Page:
Des N Shirley Peadon: We share your thoughts Carol, having also seen both of these magnificent bears up close in 2017 and again in May this year. I shall find a couple of photos and post them on here.
Des N Shirley Peadon: Raspberry and Snow up on the Sylvan Pass during September 2017
Carol Bittner: They had stayed close to Nine Mile and Lake Butte Point everytime I saw them this Summer. I drove up the day snow was kicked out found her on a ridge headed towards Lake Butte point.
They were at Sedge Creek and Sedge Bay.
I am very thankful for the protection the Rangers have provided. For the professional photographers who follow them.
And most of all the reversal of delisting. That they may return to educate and thrill Bear lovers for another season.
I live in Cody.
Huge numbers of Bears have been killed in Park County this year.
Des N Shirley Peadon: ...also back in May this year, we came upon a female bear with her two yearling Cubs. Shirley and myself were the first to spot them, feeding along the Shoshoni river along the Northfork a few miles east of Pahaska. Several other people joined us. While we were there, the two yearlings started to play fight and we managed to get some cracking photos and video.
A few I am posting below.
Unfortunately, we have been told only recently by a good friend, that these three bears were among the bears you mentioned that have recently been killed by F an G !
Carol Bittner: Bless Baby Bears. Such a fun source of entertainment. Always a pleasure and privilege to watch them.
Tonya Wood Boyte: In 2010 we got to watch a grizzle chase some buffalo. It didn't catch them and ended up crossing the road right in front of us. I don't know which one it was but we were so excited to watch.
I have two. The first was watching the Wapiti sow and her two cubs right before she got in trouble the second time and was killed, not knowing these 2 beautiful cubs would only be wild and free for a very short time. The second was watching Scarface take a carcass from the Wapiti wolves, only to have another big griz take it from him, not knowing it would be the last time I saw him.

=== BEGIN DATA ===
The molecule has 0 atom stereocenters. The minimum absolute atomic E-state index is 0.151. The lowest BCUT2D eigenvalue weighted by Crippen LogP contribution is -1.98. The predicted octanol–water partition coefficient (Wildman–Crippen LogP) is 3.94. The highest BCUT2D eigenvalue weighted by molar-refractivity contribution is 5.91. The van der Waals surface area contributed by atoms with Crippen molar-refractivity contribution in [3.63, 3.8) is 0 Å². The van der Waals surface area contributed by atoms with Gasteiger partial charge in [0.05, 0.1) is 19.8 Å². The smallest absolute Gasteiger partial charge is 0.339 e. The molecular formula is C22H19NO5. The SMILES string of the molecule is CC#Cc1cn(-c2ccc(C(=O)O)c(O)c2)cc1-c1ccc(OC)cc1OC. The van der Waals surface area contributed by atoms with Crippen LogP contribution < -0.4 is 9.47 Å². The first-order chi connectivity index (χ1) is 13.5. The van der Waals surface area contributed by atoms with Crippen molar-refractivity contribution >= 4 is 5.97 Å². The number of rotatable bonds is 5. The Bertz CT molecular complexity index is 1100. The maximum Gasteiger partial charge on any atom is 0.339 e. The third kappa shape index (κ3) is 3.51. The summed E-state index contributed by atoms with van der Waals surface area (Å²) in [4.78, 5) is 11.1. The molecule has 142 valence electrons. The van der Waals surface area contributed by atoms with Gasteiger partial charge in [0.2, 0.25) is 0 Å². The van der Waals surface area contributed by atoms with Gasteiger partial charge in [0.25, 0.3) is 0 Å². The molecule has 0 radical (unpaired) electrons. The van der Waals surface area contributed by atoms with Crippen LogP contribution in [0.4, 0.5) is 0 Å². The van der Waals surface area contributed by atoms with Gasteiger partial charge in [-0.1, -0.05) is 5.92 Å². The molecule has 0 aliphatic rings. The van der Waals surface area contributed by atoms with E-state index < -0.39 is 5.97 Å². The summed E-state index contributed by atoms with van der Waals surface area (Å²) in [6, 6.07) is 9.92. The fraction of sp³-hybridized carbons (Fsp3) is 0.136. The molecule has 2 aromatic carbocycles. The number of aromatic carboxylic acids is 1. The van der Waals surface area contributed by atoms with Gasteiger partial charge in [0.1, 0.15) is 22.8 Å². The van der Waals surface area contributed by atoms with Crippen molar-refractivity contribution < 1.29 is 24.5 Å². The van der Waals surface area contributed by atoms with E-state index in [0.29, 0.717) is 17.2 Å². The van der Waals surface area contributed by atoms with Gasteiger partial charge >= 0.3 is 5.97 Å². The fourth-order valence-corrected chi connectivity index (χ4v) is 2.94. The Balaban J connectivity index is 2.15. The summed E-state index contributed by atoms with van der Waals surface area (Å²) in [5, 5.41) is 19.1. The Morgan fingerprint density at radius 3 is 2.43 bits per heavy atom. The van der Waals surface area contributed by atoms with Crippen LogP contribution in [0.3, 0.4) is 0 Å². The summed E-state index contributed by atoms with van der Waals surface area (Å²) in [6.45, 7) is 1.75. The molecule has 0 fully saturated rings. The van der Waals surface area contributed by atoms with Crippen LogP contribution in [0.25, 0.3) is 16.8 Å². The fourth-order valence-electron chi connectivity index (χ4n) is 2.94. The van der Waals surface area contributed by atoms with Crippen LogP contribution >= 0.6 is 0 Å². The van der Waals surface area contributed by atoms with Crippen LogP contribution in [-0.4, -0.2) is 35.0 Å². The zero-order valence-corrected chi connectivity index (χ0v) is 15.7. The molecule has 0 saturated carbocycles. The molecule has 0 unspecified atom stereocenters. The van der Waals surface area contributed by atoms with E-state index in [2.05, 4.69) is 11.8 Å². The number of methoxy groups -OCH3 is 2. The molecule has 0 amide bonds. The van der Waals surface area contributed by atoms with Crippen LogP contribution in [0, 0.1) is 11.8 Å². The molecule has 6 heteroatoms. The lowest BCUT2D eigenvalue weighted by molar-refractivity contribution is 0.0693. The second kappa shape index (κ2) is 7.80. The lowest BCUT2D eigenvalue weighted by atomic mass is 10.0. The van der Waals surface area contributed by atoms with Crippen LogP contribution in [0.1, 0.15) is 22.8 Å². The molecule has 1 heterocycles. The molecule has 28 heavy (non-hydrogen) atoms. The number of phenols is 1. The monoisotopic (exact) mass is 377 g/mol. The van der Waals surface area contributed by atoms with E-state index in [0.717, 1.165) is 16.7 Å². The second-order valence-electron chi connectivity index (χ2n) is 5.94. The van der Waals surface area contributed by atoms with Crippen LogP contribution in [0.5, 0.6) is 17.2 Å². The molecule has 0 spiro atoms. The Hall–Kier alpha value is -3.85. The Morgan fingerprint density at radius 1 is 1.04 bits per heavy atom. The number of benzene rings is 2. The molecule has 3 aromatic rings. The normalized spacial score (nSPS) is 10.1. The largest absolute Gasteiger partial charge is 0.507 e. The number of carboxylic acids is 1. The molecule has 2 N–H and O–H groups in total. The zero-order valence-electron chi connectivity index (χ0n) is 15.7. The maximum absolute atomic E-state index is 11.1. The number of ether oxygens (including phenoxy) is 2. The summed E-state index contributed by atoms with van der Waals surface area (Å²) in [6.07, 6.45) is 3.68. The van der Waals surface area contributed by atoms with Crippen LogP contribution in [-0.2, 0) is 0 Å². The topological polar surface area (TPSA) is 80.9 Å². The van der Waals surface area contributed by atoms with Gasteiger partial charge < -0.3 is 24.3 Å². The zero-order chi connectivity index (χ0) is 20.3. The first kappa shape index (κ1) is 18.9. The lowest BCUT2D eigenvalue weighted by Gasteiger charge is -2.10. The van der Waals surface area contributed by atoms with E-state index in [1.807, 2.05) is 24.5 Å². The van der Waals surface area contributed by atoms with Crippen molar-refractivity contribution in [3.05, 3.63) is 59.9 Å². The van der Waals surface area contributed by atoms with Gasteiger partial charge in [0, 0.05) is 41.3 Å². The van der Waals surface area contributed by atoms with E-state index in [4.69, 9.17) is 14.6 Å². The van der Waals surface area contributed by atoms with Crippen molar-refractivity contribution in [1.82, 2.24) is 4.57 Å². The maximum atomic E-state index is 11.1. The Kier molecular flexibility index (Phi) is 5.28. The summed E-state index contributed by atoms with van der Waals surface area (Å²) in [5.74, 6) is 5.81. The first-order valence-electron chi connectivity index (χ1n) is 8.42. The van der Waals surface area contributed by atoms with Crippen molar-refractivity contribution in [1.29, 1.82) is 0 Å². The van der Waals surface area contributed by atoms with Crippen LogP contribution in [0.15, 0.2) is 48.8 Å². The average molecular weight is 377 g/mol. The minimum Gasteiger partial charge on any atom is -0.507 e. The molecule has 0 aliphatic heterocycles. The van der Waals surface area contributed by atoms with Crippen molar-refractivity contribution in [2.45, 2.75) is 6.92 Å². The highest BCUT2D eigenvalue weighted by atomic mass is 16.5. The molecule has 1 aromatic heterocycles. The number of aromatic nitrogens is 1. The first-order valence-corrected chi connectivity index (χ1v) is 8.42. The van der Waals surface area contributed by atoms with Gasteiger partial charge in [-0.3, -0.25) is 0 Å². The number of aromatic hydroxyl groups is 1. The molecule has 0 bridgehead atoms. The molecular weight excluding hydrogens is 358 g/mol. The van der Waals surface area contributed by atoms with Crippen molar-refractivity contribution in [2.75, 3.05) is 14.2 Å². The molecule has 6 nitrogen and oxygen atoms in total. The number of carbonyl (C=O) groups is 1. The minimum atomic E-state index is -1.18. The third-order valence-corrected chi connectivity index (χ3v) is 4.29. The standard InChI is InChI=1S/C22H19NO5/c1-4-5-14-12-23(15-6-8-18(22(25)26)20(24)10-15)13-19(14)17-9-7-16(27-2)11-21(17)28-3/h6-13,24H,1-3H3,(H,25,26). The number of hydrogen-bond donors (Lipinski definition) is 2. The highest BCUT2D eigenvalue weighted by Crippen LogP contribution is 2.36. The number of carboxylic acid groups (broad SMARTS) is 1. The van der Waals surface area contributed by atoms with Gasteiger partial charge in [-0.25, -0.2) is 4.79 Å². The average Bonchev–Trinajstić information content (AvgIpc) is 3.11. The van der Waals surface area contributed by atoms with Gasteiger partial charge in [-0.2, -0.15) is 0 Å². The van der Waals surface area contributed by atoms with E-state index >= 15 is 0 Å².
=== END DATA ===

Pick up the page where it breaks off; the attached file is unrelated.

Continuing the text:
Dianne Hunter: End of September, 4 miles in-Pelican Valley, spotted a grizzly!
Susan Stevens: We'd tried for years to find bears in Yellowstone. Finally, in 2010 we hit the jackpot. We had one big grizzly cross the road right by us out at Slough Creek. Then we had this grizzly and her two cubs on Mount Washburn. Taken safely from the passenger window of my car as we drove by.
Susan Stevens: Then this May we were out in Lamar Valley (my favorite place to find grizzlies). I don't have the fancy equipment that many of the regular photographers do, but was lucky enough to have just pulled up to a parking place when this guy moved that direction. I was taking this one from over the hood of my car, standing right by the driver's side door in case he got any closer.
Des N Shirley Peadon: We also saw these same bears on three other occasions during May.
Kim Spurlock Bennett: While looking for wolves in Hayden Valley...we parked along the road and walked out into a meadow. It was foggy but we could see a grizzly bear in the valley, out in the distance (at that time...she was called Valley Girl). There was a large group of us...at least 10-12 people. We had plenty of bear spray. The fog dropped and we lost sight of her. When the fog lifted...there she was...coming up the hill toward us. We all picked up scopes & cameras and headed toward the road where our cars were parked. Cars started stopping along the road and one person yelled out to us "she is behind you and starting to run"! We picked up the pace...but didn't run...just walked as quickly as we could. We all got to the road...I jumped into the backseat of a pick-up truck that stopped in the road. My husband didn't have a chance to get in...he moved toward the front bumper of the pick up truck as the grizzly bear crossed the road at the rear bumper of the pick-up truck. Looking back on it...there was such a large group of us...we probably could have huddled together and gotten over to the side of the meadow...she just wanted to cross the road. That was in September 2015...we have never seen her again and have often wondered what happened to her.
Chris Hartzell: I don't know where this article is showing, but with today's disrespectful tourists and overwhelming numbers trying to find wildlife, I find it in the best interest of everyone not to publicize locations of key animal species.
Natalie T. Bergholz: OOPS Tyler Brasington. I just saw this post
For me every wildlife sighting is a gift!
We humans can learn a lot from wildlife!
ME: My favorite place to watch grizzlies in Yellowstone National Park is Lamar Valley. I have had several favorite and memorable experiences. I will share only one...